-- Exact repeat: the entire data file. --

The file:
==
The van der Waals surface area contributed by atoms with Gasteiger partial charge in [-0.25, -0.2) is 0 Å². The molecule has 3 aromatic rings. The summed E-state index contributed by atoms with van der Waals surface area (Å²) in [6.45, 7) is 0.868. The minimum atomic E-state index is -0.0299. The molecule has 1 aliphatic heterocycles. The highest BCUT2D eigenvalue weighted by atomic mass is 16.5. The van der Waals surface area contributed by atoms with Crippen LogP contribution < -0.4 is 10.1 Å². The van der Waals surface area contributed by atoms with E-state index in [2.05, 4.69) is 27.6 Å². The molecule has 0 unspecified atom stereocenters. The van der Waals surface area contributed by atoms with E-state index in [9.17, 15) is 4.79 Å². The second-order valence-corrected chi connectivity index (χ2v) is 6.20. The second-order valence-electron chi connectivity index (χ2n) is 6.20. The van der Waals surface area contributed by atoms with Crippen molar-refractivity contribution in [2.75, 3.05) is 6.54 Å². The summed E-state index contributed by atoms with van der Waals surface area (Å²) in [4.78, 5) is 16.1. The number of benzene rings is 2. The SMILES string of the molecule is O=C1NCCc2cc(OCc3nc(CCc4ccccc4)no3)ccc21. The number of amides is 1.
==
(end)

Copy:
The van der Waals surface area contributed by atoms with Gasteiger partial charge in [-0.25, -0.2) is 0 Å². The molecule has 3 aromatic rings. The summed E-state index contributed by atoms with van der Waals surface area (Å²) in [6.45, 7) is 0.868. The minimum atomic E-state index is -0.0299. The molecule has 1 aliphatic heterocycles. The highest BCUT2D eigenvalue weighted by atomic mass is 16.5. The van der Waals surface area contributed by atoms with Crippen LogP contribution < -0.4 is 10.1 Å². The van der Waals surface area contributed by atoms with E-state index in [2.05, 4.69) is 27.6 Å². The molecule has 0 unspecified atom stereocenters. The van der Waals surface area contributed by atoms with E-state index in [9.17, 15) is 4.79 Å². The second-order valence-corrected chi connectivity index (χ2v) is 6.20. The second-order valence-electron chi connectivity index (χ2n) is 6.20. The van der Waals surface area contributed by atoms with Crippen molar-refractivity contribution in [2.75, 3.05) is 6.54 Å². The summed E-state index contributed by atoms with van der Waals surface area (Å²) in [4.78, 5) is 16.1. The number of benzene rings is 2. The SMILES string of the molecule is O=C1NCCc2cc(OCc3nc(CCc4ccccc4)no3)ccc21. The number of amides is 1.